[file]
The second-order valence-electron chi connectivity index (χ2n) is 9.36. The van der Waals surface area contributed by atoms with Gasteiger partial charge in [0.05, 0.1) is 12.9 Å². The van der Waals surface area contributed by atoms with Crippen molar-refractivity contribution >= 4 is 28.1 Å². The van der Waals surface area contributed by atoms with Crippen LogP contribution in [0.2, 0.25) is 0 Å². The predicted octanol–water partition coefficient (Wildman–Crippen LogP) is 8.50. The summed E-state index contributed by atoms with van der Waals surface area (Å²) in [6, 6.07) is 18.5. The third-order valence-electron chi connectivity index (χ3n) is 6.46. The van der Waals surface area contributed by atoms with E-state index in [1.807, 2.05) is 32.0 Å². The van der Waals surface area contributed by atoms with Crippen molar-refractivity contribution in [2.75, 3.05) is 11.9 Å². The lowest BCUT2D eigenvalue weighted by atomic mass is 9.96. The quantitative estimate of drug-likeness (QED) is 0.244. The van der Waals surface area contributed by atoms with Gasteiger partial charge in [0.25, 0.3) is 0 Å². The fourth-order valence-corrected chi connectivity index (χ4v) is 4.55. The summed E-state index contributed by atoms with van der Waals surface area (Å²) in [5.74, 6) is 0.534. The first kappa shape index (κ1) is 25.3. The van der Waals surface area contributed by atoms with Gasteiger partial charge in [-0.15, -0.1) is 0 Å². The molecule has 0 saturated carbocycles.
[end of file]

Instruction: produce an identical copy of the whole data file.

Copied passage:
The second-order valence-electron chi connectivity index (χ2n) is 9.36. The van der Waals surface area contributed by atoms with Gasteiger partial charge in [0.05, 0.1) is 12.9 Å². The van der Waals surface area contributed by atoms with Crippen molar-refractivity contribution >= 4 is 28.1 Å². The van der Waals surface area contributed by atoms with Crippen LogP contribution in [0.2, 0.25) is 0 Å². The predicted octanol–water partition coefficient (Wildman–Crippen LogP) is 8.50. The summed E-state index contributed by atoms with van der Waals surface area (Å²) in [6, 6.07) is 18.5. The third-order valence-electron chi connectivity index (χ3n) is 6.46. The van der Waals surface area contributed by atoms with E-state index in [1.807, 2.05) is 32.0 Å². The van der Waals surface area contributed by atoms with Crippen molar-refractivity contribution in [2.75, 3.05) is 11.9 Å². The lowest BCUT2D eigenvalue weighted by atomic mass is 9.96. The quantitative estimate of drug-likeness (QED) is 0.244. The van der Waals surface area contributed by atoms with Gasteiger partial charge in [0.25, 0.3) is 0 Å². The fourth-order valence-corrected chi connectivity index (χ4v) is 4.55. The summed E-state index contributed by atoms with van der Waals surface area (Å²) in [5.74, 6) is 0.534. The first kappa shape index (κ1) is 25.3. The van der Waals surface area contributed by atoms with Gasteiger partial charge in [-0.15, -0.1) is 0 Å². The molecule has 0 saturated carbocycles.